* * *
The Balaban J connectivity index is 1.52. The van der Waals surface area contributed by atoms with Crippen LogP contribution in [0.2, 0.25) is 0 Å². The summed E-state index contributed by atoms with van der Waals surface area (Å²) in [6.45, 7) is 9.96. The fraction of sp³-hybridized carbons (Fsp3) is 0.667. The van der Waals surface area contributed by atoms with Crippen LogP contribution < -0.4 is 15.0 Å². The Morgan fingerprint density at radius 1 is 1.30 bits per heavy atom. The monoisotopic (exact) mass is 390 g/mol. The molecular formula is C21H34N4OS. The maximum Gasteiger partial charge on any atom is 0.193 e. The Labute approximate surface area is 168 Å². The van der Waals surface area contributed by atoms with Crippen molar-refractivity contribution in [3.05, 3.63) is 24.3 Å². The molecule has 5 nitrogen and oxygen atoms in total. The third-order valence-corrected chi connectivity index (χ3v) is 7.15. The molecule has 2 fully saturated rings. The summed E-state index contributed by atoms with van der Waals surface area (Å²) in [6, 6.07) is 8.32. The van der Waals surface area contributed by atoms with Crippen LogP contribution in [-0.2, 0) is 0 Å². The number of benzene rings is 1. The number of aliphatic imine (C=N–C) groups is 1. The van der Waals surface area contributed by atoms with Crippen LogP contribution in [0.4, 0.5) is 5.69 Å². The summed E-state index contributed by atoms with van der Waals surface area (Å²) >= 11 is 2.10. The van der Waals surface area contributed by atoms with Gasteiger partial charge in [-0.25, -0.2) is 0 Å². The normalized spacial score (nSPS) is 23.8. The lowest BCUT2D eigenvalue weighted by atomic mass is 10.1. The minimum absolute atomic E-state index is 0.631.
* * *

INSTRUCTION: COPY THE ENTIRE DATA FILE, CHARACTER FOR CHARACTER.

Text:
The Balaban J connectivity index is 1.52. The van der Waals surface area contributed by atoms with Crippen LogP contribution in [0.2, 0.25) is 0 Å². The summed E-state index contributed by atoms with van der Waals surface area (Å²) in [6.45, 7) is 9.96. The fraction of sp³-hybridized carbons (Fsp3) is 0.667. The van der Waals surface area contributed by atoms with Crippen LogP contribution < -0.4 is 15.0 Å². The Morgan fingerprint density at radius 1 is 1.30 bits per heavy atom. The monoisotopic (exact) mass is 390 g/mol. The molecular formula is C21H34N4OS. The maximum Gasteiger partial charge on any atom is 0.193 e. The Labute approximate surface area is 168 Å². The van der Waals surface area contributed by atoms with Crippen molar-refractivity contribution in [3.05, 3.63) is 24.3 Å². The molecule has 5 nitrogen and oxygen atoms in total. The third-order valence-corrected chi connectivity index (χ3v) is 7.15. The molecule has 2 fully saturated rings. The summed E-state index contributed by atoms with van der Waals surface area (Å²) in [6, 6.07) is 8.32. The van der Waals surface area contributed by atoms with Crippen LogP contribution in [-0.2, 0) is 0 Å². The number of benzene rings is 1. The number of aliphatic imine (C=N–C) groups is 1. The van der Waals surface area contributed by atoms with Crippen LogP contribution in [0.4, 0.5) is 5.69 Å². The summed E-state index contributed by atoms with van der Waals surface area (Å²) >= 11 is 2.10. The van der Waals surface area contributed by atoms with Gasteiger partial charge in [-0.25, -0.2) is 0 Å². The normalized spacial score (nSPS) is 23.8. The lowest BCUT2D eigenvalue weighted by atomic mass is 10.1. The minimum absolute atomic E-state index is 0.631.